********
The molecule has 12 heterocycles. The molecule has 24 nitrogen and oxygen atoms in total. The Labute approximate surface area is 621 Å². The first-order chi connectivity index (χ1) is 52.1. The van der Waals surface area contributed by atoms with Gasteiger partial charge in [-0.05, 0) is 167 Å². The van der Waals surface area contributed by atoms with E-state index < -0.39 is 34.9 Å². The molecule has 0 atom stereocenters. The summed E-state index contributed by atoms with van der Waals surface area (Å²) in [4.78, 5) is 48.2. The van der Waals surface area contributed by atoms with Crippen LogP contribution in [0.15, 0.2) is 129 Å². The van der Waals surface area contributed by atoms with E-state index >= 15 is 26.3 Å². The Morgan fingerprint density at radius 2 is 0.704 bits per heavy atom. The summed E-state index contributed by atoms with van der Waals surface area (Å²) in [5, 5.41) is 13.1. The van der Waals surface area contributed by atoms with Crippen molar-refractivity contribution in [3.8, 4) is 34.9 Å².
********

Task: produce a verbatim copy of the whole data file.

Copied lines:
The molecule has 12 heterocycles. The molecule has 24 nitrogen and oxygen atoms in total. The Labute approximate surface area is 621 Å². The first-order chi connectivity index (χ1) is 52.1. The van der Waals surface area contributed by atoms with Gasteiger partial charge in [-0.05, 0) is 167 Å². The van der Waals surface area contributed by atoms with E-state index < -0.39 is 34.9 Å². The molecule has 0 atom stereocenters. The summed E-state index contributed by atoms with van der Waals surface area (Å²) in [4.78, 5) is 48.2. The van der Waals surface area contributed by atoms with Crippen LogP contribution in [0.15, 0.2) is 129 Å². The van der Waals surface area contributed by atoms with E-state index >= 15 is 26.3 Å². The Morgan fingerprint density at radius 2 is 0.704 bits per heavy atom. The summed E-state index contributed by atoms with van der Waals surface area (Å²) in [5, 5.41) is 13.1. The van der Waals surface area contributed by atoms with Crippen molar-refractivity contribution in [3.8, 4) is 34.9 Å².